Ian Begley: NBA’s last 2-minute report found 2 errors in NYK’s loss to BOS: NYK had a 5-second violation on inbound of its final possession, which ended with Trey Burke on the FT line w/a chance to tie the game. Enes Kanter didn’t foul Marcus Smart w/1:37 left. Kanter fouled out on the play.
Ira Winderman: NBA rules foul call on McGruder against Walker with five-tenths of a second to play Saturday was a correct call: "McGruder (MIA) moves into Walker (CHA) and initiates the contact that affects his driving shot attempt."
Chris Fedor: NBA's Last Two Minute Report on the LeBron James-Kevin Durant block/charge call: "It was confirmed that James was outside the restricted area. Replay showed James was not in a legal guarding position because he was turning his body and moving into Durant when contact occurred."
Jonathan Feigen: Not much to see in the L2M report now that the Conference Finals finally had a close enough game to have one. Curry, Thompson got away with travels (seen in enhanced video.) Tucker and Green had 3-second violations uncalled. None of those calls would have changed anything.
Jeff Zillgitt: In NBA Last Two-Minute Report, league says refs correctly called Serge Ibaka for a foul on LeBron James with 30 seconds left in the fourth quarter. "Ibaka jumps from point A to point B and makes contact to the body of James that affects his driving shot attempt."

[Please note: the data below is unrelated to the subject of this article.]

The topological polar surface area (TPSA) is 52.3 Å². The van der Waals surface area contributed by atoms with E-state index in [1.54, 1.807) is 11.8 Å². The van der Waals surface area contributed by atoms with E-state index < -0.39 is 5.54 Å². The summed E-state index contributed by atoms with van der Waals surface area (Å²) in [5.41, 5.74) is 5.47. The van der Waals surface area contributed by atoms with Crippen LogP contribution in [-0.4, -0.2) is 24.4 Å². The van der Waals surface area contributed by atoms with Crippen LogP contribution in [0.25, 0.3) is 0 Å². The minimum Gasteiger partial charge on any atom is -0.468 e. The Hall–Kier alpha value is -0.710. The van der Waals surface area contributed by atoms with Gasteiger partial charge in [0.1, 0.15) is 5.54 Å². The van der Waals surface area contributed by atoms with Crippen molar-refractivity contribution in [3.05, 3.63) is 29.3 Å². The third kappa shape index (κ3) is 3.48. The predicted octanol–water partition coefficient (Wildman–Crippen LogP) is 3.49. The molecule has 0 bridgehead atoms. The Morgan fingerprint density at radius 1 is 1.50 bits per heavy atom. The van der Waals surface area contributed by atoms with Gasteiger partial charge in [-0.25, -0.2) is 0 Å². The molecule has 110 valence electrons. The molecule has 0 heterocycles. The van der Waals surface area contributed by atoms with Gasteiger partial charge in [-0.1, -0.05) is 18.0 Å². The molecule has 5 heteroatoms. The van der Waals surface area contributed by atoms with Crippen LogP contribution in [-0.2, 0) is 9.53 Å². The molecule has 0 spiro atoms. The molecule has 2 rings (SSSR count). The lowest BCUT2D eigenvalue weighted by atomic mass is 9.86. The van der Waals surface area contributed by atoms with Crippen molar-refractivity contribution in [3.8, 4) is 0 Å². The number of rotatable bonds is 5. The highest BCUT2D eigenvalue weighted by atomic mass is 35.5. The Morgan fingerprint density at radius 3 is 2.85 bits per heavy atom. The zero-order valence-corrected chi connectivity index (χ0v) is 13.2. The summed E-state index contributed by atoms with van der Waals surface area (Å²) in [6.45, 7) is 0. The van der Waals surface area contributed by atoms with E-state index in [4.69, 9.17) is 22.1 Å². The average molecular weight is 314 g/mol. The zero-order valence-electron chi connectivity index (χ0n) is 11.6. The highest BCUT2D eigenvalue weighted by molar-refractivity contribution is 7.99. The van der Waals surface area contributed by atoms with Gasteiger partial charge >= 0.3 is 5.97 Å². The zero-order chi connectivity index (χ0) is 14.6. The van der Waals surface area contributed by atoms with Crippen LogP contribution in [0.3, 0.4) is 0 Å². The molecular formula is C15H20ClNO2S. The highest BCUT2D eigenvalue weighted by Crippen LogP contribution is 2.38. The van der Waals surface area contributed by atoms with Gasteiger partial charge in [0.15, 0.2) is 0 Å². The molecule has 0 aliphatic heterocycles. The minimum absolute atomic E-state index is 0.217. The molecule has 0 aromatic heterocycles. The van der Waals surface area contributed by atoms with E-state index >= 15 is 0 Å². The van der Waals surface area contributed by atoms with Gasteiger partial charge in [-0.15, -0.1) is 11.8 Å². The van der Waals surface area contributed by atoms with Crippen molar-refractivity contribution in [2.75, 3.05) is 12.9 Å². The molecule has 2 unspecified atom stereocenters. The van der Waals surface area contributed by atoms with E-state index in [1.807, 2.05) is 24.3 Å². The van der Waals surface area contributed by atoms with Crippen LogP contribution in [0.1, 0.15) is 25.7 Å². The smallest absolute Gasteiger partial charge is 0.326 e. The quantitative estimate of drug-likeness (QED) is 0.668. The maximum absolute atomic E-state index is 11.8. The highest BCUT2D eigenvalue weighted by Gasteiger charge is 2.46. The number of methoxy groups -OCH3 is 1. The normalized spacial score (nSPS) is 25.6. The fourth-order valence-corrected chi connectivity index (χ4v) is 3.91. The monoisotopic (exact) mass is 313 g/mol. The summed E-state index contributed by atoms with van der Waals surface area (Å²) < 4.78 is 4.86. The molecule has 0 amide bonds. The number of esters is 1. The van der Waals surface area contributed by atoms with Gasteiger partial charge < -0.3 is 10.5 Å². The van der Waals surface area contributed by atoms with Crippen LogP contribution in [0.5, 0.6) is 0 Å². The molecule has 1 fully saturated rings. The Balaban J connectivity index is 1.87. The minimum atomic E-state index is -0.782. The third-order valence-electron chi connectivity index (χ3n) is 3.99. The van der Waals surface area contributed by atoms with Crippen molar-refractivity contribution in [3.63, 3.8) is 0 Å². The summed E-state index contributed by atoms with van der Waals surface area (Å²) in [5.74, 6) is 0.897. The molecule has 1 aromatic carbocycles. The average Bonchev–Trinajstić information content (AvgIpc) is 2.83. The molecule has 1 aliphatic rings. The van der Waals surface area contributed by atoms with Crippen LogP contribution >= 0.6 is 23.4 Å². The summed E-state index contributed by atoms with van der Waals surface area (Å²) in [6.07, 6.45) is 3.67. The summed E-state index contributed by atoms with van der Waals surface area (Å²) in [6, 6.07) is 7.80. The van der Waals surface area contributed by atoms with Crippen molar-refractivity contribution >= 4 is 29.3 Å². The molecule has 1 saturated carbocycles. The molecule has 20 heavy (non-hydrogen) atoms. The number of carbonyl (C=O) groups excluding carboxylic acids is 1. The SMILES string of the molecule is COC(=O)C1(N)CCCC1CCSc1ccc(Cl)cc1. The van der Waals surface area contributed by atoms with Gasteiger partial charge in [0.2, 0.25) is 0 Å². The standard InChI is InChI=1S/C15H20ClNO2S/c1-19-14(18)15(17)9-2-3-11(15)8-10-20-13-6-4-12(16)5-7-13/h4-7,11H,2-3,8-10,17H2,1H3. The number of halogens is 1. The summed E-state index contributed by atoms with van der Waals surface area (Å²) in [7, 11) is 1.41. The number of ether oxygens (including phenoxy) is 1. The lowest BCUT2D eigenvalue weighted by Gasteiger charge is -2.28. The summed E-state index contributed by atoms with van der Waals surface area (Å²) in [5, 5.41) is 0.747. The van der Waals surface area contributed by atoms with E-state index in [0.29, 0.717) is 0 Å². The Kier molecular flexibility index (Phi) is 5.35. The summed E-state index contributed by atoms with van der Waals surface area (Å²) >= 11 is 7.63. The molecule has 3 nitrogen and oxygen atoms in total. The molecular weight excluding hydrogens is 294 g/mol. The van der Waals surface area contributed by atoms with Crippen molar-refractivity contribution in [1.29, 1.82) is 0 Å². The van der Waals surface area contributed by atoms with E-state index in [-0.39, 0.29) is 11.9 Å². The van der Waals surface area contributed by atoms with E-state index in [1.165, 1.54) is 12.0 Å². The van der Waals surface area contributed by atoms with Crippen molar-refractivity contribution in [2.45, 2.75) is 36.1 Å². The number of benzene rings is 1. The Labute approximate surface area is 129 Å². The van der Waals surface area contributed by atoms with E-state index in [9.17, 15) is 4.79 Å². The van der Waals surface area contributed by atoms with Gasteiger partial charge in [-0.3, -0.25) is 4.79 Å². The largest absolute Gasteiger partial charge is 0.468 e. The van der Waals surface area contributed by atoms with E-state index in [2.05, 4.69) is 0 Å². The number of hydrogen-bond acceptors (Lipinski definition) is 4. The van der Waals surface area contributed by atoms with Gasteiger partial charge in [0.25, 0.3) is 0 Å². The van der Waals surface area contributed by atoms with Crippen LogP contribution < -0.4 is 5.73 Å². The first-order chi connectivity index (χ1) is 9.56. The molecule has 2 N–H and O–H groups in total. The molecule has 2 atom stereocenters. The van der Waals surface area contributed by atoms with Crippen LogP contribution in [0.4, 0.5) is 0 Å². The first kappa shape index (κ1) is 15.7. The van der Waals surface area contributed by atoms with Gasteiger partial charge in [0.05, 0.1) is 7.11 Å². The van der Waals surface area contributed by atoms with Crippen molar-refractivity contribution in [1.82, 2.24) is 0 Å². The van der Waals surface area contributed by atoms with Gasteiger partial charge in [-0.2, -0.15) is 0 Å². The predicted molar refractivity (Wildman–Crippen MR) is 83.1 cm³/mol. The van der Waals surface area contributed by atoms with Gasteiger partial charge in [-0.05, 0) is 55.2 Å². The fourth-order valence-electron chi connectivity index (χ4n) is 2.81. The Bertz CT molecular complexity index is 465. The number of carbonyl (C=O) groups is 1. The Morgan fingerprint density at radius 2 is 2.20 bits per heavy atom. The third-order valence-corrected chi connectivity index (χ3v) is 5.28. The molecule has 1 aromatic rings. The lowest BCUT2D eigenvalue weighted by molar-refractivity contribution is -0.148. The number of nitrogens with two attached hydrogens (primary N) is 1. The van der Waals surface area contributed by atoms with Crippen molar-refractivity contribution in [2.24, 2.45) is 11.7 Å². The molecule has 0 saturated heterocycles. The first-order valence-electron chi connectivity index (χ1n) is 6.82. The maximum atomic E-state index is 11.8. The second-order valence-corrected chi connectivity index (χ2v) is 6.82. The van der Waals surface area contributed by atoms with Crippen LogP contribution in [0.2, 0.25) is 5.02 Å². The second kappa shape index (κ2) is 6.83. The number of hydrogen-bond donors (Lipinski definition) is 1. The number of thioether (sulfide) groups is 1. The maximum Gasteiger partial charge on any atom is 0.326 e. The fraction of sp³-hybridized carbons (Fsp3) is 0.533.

Brett Dawson: NBA says a correct non-call on Rudy Gobert’s contact on the Paul George 3-point attempt last night. Says “George leans into Gobert and creates contact.”
Scott Agness: In the NBA’s Last Two Minute Report, it says officials got it right calling Lance Stephenson for a foul on Jeff Green with 9s left. (I agree.) "Since the foul precedes a potential jump ball, the foul takes precedence and is correctly called."
Gary Washburn: Two-minute report is loaded today for #Celtics-#Bucks, including ruling Khris Middleton fouled Jaylen Brown on his runout with 40 seconds left, Antetokounmpo charged into Ojeleye with 47.9 left and Tatum fouled Antetohounmpo with 1:14 left.
Manny Navarro: Correction: NBA’s Last 2 Minute Report says there four incorrect calls in #Heat #Nets game last night and a 3 of 4 put Brooklyn at a disadvantage, not Miami. Final “foul that wasn’t called on Wade’s drive to the basket in OT” was correct non call league says. How about that?
TJ McBride: Here is the last two minute report from the #Nuggets vs #Thunder. The league says Jokic was allowed to shuffle his feet on the inbound pass. The league also said Jokic should have been whistled for a 5-second violation clamming it was 5.1 seconds before the inbounds pass.
The NBA announced Monday there was one incorrect no-call and noted the officiating crew didn't see Timberwolves coach Tom Thibodeau calling for timeout in the final 5 seconds of the frantic finish against the Thunder that led to Andrew Wiggins' game-winning buzzer-beater on Sunday.
Karl-Anthony Towns' screen on Paul George that freed Wiggins was ruled to have been illegal, based on Towns' stance being too wide. The report notes Towns was stationary but his leg was out, which clipped George.